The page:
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Postnatal light sensing in mice linked to later learning

By ZHU LIXIN in Hefei | China Daily | Updated: 2022-08-15 09:30

Chinese scientists have discovered that mice that are stimulated by sensing light in the first few days of life are better able to learn later in life than those that are not.

The stimulation of a specific type of retinal cells in mice during early postnatal life functionally contributes to learning in adulthood, revealing a previously unknown function of the cells.

The discovery was made by scientists at the University of Science and Technology of China based in Hefei, Anhui province, and was published in the international science journal Cell.

The cells targeted are known as intrinsically photosensitive retinal ganglion cells, or ipRGCs, one of three types of photoreceptors in the retina, which sense light and also contribute to the vision.

The other two types of retinal photoreceptors are rods and cones, which mainly work to create visual images, while ipRGCs mainly help mediate non-image brain functions such as the circadian rhythm and mood regulation.

As mice are born blind, their ipRGCs respond to light much earlier than their rods and cones and mediate the earliest light sensation in mammals, according to the article.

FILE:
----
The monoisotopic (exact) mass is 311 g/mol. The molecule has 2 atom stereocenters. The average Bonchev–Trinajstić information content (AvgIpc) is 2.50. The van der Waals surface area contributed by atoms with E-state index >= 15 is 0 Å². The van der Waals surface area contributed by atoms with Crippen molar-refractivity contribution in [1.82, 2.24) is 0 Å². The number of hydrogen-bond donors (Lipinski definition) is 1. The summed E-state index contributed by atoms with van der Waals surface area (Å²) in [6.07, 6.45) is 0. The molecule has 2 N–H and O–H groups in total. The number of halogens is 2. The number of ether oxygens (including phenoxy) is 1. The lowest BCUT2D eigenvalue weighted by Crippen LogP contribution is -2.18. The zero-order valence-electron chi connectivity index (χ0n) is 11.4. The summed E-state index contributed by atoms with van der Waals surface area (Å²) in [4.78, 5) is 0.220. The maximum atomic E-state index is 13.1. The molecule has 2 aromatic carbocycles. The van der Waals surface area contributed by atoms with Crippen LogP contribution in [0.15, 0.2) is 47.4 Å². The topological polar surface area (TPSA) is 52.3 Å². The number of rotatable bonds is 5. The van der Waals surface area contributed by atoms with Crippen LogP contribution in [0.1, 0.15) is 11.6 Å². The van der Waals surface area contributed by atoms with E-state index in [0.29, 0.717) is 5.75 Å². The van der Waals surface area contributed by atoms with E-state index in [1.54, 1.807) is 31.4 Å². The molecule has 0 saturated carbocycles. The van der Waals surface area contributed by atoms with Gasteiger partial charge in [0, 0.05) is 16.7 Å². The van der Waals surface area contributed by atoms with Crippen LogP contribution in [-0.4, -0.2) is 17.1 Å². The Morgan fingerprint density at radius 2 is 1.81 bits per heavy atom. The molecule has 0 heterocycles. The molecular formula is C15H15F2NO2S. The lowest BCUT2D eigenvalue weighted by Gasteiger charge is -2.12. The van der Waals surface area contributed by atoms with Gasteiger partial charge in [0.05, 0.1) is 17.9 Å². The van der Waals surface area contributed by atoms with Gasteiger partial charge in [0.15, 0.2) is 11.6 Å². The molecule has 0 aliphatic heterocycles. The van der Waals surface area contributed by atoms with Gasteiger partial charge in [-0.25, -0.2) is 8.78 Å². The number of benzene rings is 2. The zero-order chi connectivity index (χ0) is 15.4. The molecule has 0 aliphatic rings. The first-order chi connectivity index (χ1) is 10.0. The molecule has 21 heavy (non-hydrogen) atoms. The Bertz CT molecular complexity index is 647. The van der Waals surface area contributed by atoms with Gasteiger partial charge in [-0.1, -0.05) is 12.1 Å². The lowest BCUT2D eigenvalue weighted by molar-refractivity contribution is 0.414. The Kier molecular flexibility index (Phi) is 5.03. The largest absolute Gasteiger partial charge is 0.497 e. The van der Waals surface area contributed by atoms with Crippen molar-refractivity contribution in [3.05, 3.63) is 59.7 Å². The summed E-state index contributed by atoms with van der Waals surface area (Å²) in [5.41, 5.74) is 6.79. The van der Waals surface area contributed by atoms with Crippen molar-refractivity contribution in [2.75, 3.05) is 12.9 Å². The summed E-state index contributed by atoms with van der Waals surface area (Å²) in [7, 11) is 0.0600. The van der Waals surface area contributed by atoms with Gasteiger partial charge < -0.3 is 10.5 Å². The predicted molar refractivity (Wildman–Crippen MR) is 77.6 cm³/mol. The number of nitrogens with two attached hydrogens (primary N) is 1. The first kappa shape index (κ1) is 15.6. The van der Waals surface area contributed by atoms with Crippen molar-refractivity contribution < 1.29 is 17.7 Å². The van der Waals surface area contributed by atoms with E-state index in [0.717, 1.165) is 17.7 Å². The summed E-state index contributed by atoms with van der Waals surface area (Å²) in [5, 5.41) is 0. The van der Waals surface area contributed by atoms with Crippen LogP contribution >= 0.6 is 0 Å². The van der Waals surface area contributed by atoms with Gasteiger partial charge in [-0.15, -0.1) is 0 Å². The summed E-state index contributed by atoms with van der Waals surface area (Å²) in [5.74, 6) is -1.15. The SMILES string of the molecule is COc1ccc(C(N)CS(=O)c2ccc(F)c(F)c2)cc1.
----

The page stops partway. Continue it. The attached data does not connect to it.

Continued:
The scientists discovered that light sensation by ipRGCs in newborn mice activates neurons in the brain that release oxytocin, a substance that controls several bodily processes and also helps neurons form connections with each other.

The oxytocin-releasing neurons help form synapses, the points of contact in the brain where information is transmitted between neurons.

Researchers deprived newborn mice of light sensation both by genetically altering their cells to be unable to sense light, and by keeping genetically normal mice in the dark. Both methods ensured the target mice were unable to perceive light.

It was observed that both groups of mice raised without this initial sensation of light developed reduced spine densities in pyramidal cells in multiple brain areas. These mice were significantly less sensitive to auditory stimulation once grown, apparently demonstrating that their ability to learn had been impaired.

The researchers came to the conclusion that light sensation by ipRGCs in early life is key to the adult learning ability of mice.

The USTC scientists said the discovery is an important reminder to public health researchers to pay attention to the light environment to which infants are subjected, and to further explore how the light environment may influence infant brain development.

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